There are a number of different ways that we could solve this, but for this exercise, let’s create a removeIdea function in the App component, then pass it down as a prop.

// App.js

import React, { Component } from 'react'
import NewIdeaForm from './NewIdeaForm'

class App extends Component {
  constructor() {
    super()
    this.state = {
      ideas: []
    }
  }

  addIdea = (idea) => {
    const newIdea = {...idea, id: Date.now()}
    const ideas = [...this.state.ideas, newIdea]
    this.setState({ ideas })
  }

  removeIdea = (id) => {
    const ideas = this.state.ideas.filter(idea => idea.id !== id)
    this.setState({ideas})
  }

  render() {
    return(
      <div>
        <NewIdeaForm addIdea={this.addIdea} />
        <IdeasContainer ideas={this.state.ideas} removeIdea={this.removeIdea}/>
      </div>
    )
  }
}

When removeIdea is called, we’ll iterate over the ideas in state, and filter out any idea whose id doesn’t match the id that the function is called with. Let’s update our IdeasContainer and IdeaCard to call this function when a remove button is clicked.

// IdeasContainer.js

import React from 'react'
import IdeaCard from './IdeaCard'

const IdeasContainer = ({ideas, removeIdea}) => {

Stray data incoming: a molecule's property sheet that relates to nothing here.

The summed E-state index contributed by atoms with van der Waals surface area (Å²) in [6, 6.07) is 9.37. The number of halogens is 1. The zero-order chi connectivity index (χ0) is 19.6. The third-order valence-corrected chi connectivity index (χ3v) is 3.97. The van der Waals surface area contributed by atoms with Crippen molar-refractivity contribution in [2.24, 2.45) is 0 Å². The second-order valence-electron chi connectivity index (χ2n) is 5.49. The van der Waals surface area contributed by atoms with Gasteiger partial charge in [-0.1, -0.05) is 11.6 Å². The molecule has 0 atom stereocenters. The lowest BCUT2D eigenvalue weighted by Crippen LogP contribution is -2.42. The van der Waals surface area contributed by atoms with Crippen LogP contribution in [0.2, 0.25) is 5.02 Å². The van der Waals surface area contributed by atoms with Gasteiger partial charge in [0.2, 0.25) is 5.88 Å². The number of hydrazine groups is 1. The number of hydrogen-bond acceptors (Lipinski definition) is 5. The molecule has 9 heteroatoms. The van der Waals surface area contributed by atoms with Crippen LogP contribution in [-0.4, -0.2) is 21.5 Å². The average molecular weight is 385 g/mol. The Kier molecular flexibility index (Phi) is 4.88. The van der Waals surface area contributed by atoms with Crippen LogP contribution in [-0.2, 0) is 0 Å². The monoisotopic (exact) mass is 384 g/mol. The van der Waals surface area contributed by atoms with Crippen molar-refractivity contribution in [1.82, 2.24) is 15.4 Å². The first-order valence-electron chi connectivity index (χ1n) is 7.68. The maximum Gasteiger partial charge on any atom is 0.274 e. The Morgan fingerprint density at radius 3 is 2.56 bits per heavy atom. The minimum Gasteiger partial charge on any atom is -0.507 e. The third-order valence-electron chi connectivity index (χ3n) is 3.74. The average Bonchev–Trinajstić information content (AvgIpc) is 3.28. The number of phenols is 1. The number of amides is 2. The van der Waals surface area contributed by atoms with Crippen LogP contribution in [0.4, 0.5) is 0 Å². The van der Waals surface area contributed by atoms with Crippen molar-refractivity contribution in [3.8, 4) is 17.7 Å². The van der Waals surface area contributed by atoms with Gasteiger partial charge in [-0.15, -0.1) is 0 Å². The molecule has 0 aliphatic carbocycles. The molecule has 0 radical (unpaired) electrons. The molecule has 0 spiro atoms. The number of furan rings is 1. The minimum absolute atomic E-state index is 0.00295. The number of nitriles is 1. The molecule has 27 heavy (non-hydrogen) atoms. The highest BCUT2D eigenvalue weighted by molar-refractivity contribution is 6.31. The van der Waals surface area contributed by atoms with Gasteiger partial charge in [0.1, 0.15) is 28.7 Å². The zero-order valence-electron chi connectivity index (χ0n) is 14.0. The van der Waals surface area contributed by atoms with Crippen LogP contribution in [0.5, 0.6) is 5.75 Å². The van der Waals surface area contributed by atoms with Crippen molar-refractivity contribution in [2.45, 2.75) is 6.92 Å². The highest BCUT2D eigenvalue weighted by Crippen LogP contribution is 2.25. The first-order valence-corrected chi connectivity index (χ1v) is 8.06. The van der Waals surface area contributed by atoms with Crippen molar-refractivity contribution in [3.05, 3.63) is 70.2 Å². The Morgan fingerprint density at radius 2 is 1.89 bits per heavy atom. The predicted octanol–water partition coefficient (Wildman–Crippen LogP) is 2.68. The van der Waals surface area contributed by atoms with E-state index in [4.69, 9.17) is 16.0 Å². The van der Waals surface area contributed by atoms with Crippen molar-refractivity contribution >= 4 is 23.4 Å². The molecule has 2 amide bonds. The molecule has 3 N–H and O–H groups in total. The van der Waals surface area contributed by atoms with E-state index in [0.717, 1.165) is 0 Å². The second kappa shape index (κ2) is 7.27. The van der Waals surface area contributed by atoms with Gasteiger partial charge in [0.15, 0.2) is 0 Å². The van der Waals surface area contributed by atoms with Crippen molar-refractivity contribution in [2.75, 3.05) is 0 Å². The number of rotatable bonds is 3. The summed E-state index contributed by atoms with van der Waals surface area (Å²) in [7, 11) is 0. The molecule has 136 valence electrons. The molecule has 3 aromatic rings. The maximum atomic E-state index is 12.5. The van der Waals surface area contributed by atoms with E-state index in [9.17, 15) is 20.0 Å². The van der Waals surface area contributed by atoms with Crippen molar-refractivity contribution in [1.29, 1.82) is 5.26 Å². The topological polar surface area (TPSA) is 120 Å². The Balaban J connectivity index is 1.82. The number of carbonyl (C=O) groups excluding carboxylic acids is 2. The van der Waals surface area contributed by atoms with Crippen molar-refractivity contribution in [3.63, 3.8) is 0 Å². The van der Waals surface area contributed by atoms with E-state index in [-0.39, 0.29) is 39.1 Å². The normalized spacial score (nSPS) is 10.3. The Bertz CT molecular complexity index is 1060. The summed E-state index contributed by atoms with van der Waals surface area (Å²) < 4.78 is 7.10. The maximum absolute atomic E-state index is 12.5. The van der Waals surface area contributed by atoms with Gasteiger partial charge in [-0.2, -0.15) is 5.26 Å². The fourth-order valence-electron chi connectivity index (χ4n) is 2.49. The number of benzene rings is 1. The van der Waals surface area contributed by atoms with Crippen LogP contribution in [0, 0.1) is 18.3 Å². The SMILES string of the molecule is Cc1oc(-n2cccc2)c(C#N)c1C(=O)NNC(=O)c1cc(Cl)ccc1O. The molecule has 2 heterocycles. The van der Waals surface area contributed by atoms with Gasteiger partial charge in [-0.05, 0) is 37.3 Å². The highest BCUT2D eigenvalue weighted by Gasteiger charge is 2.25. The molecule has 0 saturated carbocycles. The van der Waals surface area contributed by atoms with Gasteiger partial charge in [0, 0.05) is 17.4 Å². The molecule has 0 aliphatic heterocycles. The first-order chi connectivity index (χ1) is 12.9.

const ideaCards = ideas.map(idea => <IdeaCard {...idea} removeIdea={removeIdea} />)

  return(
    <div className="IdeasContainer">
      { ideaCards }
    </div>
  )
}
import React from 'react'

const IdeaCard = ({name, description, id, removeIdea}) => (
  <div className="IdeaCard">
    <h1>{name}</h1>
    <p>{description}</p>
    <button onClick={() => removeIdea(id)}>Remove</button>
  </div>
)

Wrapping it up

Not too shabby! We’ve built a small application that can take user input, store this in the application, display the user input on the browser, and update the remove the same data. While this might seem contrived, this pattern is the essence of what React is all about, and we’ll see it over and over again as we continue to learn about the library.

References

Important React Concepts
React Docs
Create React App